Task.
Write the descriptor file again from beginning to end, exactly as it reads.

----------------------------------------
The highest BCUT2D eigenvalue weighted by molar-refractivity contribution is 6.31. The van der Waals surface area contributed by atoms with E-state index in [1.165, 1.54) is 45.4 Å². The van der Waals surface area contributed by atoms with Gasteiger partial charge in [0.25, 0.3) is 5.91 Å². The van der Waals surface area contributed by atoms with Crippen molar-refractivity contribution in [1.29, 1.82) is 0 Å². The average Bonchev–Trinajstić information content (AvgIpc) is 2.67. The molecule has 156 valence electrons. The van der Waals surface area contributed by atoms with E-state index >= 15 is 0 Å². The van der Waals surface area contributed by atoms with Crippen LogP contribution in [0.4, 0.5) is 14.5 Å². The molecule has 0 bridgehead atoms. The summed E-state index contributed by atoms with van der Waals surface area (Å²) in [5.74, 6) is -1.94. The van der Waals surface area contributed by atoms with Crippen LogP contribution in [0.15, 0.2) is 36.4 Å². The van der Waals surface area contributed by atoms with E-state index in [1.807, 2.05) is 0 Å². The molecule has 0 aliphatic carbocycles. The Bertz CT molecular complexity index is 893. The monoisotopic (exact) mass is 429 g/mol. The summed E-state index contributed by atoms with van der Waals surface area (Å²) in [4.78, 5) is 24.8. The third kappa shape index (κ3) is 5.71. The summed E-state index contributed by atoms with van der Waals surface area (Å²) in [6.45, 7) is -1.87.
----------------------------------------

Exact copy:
The highest BCUT2D eigenvalue weighted by molar-refractivity contribution is 6.31. The van der Waals surface area contributed by atoms with E-state index in [1.165, 1.54) is 45.4 Å². The van der Waals surface area contributed by atoms with Gasteiger partial charge in [0.25, 0.3) is 5.91 Å². The van der Waals surface area contributed by atoms with Crippen molar-refractivity contribution in [1.29, 1.82) is 0 Å². The average Bonchev–Trinajstić information content (AvgIpc) is 2.67. The molecule has 156 valence electrons. The van der Waals surface area contributed by atoms with E-state index >= 15 is 0 Å². The van der Waals surface area contributed by atoms with Crippen LogP contribution in [0.4, 0.5) is 14.5 Å². The molecule has 0 bridgehead atoms. The summed E-state index contributed by atoms with van der Waals surface area (Å²) in [5.74, 6) is -1.94. The van der Waals surface area contributed by atoms with Crippen LogP contribution in [0.15, 0.2) is 36.4 Å². The van der Waals surface area contributed by atoms with E-state index in [1.807, 2.05) is 0 Å². The molecule has 0 aliphatic carbocycles. The Bertz CT molecular complexity index is 893. The monoisotopic (exact) mass is 429 g/mol. The summed E-state index contributed by atoms with van der Waals surface area (Å²) in [4.78, 5) is 24.8. The third kappa shape index (κ3) is 5.71. The summed E-state index contributed by atoms with van der Waals surface area (Å²) in [6.45, 7) is -1.87.